Despite Sunday night’s rain-delayed outcome, one thing has become clear in the AL Central race: The Cleveland Indians are cutting in on a dance many might have anticipated just the Kansas City Royals and Detroit Tigers were invited to. You might have been among those who had already written the Indians off when they checked in at the break at .500 -- and might have been lucky to be even that good, considering they had a negative run differential.
But in their past 30 games, the Indians have gone 19-11, putting themselves right back into the running for the AL Central or a wild-card bid. The only AL clubs who have been as hot or hotter in that time are teams you got to hear about throughout August, such as the Los Angeles Angels, Baltimore Orioles and the Royals. The Indians? They’ve been the darkest of dark-horse contenders, slipping back into the field with a month to play.
What have the Indians done to bring themselves back? Run prevention, pure and simple. In the first half, the Tribe averaged 4.4 runs scored per game, and have averaged just less than four runs per game since the break. But on the defensive side, they’ve gone from allowing 4.5 runs per game to 3.2. For this, you can spread the credit around liberally between the defense, the pitching staff and (yet again) manager Terry Francona’s hyper-aggressive use of his bullpen to compensate for a rotation that still struggles to get through the sixth inning.
Who are the heroes on the pitching staff? Corey Kluber you should already know about, but he has been joined by Danny Salazar since the hard-throwing youngster’s recall (4-2, 3.3 runs allowed per nine, 36/11 K/BB ratio in 38 IP). The Indians’ search for arms beyond those two and Trevor Bauer created a new opportunity for Carlos Carrasco to come back from the pen; the hard-throwing Venezuelan has rattled off three quality starts in a row.
But just as it was last year, another big factor in the Indians’ success has been their bullpen. Francona is averaging almost four relievers used per game since the break, and that frenetic turnover has worked. Between closer Cody Allen, set-up men Bryan Shaw, Scott Atchison and C.C. Lee, and situational lefties Nick Hagadone, Marc Rzepczynski and Kyle Crockett, the Indians’ core seven in the pen have allowed just two runs per nine in 107 1/3 IP since the break, while whiffing 102 and walking 23. You can’t ask for much better from a unit, and just as it worked for the Indians last year, it’s working again this year. And that sort of depth means the Indians don’t have to give up on a game in the fifth or sixth inning just because T.J. House or Bauer doesn’t have it. Francona can use a quick hook, control the pace of the game, and bury an opponent with the kind of depth that allows him to play matchups for three or four innings a night.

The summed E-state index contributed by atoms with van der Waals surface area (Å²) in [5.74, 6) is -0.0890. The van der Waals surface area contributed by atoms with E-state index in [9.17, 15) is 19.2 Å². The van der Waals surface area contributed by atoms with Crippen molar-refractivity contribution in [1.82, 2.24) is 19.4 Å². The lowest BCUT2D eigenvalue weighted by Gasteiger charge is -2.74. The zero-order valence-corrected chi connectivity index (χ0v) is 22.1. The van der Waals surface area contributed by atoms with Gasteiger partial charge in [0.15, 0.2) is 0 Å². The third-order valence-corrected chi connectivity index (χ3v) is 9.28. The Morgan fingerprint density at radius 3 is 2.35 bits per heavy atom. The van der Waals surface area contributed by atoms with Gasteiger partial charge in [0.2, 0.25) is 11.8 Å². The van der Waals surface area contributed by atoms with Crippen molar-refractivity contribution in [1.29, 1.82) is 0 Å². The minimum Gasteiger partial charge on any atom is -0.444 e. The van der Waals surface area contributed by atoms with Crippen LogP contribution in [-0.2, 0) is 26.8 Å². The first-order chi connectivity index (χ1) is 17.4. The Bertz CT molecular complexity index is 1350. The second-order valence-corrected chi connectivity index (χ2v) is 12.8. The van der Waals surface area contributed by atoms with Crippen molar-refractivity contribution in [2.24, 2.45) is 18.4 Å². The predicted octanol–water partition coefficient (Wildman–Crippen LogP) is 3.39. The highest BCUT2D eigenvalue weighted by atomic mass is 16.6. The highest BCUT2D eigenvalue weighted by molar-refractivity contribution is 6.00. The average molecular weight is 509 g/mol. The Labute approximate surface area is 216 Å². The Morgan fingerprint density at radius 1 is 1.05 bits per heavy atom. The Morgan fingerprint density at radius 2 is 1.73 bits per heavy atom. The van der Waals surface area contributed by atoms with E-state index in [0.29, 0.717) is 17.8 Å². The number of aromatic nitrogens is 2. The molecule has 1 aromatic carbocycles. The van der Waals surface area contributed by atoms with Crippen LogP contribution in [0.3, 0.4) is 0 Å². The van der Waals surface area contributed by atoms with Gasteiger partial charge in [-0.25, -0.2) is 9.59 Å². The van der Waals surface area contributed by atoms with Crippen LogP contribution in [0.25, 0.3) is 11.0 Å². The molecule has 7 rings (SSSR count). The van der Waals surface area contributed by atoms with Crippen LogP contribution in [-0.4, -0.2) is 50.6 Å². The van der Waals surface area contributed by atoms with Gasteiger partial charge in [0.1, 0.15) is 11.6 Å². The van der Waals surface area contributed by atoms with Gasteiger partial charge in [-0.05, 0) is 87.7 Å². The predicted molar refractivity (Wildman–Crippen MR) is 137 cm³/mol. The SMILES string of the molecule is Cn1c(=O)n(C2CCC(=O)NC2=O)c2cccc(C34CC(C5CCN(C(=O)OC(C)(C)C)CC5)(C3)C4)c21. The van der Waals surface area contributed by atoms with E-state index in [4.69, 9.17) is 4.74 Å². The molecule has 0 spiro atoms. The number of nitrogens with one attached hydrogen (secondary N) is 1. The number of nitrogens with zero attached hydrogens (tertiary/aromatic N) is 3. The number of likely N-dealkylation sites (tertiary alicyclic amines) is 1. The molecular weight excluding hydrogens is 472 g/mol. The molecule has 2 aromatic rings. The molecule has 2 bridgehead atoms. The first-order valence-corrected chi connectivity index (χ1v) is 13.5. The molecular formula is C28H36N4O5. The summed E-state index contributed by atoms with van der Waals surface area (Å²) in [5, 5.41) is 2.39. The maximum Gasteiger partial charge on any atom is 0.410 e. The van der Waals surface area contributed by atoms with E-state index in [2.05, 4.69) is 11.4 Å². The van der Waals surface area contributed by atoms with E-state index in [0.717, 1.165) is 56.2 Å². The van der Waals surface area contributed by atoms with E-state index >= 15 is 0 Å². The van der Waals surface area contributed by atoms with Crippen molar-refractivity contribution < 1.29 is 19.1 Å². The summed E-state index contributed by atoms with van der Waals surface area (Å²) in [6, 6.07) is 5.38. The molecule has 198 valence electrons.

Breaking it down on defense, you can credit a number of in-season changes for the improved defense. In the early going with Carlos Santana giving third base his best shot, the Indians looked like they might post one of the lowest defensive efficiency ratings ever. But since moving Santana off third base, seeing catcher Yan Gomes overcome a fumble-fingered first month or two, and swapping in rookie Jose Ramirez at shortstop after trading away Asdrubal Cabrera, the Indians aren’t all the way to good, but they’re no longer awful. The biggest net gain has come at short: Translate the difference between Ramirez and Cabrera across a full season using Baseball Info Solutions’ defensive runs saved, and the Indians made a 15-run swing, the sort of stretch move teams spend hand over fist to add at the deadline.
These aren’t the only factors, of course. It has been a huge help that the real Carlos Santana and Yan Gomes stood back up. Whether you blame Santana’s struggles or Gomes’ in the early months on their defensive problems, in the second half they’ve been the engines fueling the Indians’ O, with Santana producing an .894 OPS, Gomes at an eye-popping .986. With Michael Bourn already back from the DL and with David Murphy and Ryan Raburn due back soon, you can hope that they and some of the still-struggling regulars -- Jason Kipnis, first and foremost -- can put together a strong final month to help expand the narrow leads the bullpen and defense have had to protect.
Finally, you have to give the Indians credit for doing something that a number of marginal contenders have dared to do at the deadline: They went young instead of borrowing somebody else’s aging leftovers, ditching some of their free agents-to-be into the bargain. Guys such as Justin Masterson in the rotation, Cabrera at short, or John Axford and Vinnie Pestano in the bullpen were no longer among the Indians’ best options at their positions, regardless of whether you considered them a going concern as contenders or using the playing to evaluate their options for next year. Ditching those guys, even without getting much in the ways ready-now returns in the deals, was a clear case of addition by subtraction.
Does that mean the Indians can stay with the Royals and Tigers all the way down the stretch? I don’t see why not. The next two weeks will be critical, as the Indians start an 11-game homestand boasting one of the game’s best home records (39-25), but they start that with this four-game set against the Tigers, a series in which they'll see David Price, Justin Verlander and Max Scherzer. Including those games, they still have seven games against the Tigers, and three against the Royals beyond the one they have to complete because of Sunday’s rain-delayed outcome. It won’t be easy, but it’s within the realm of possibility. Back in the day, Bud Selig waxed bureaucratic on the importance of “hope and faith”; you can bet Indians fans should have some now.
Christina Kahrl writes about MLB for ESPN. You can follow her on Twitter.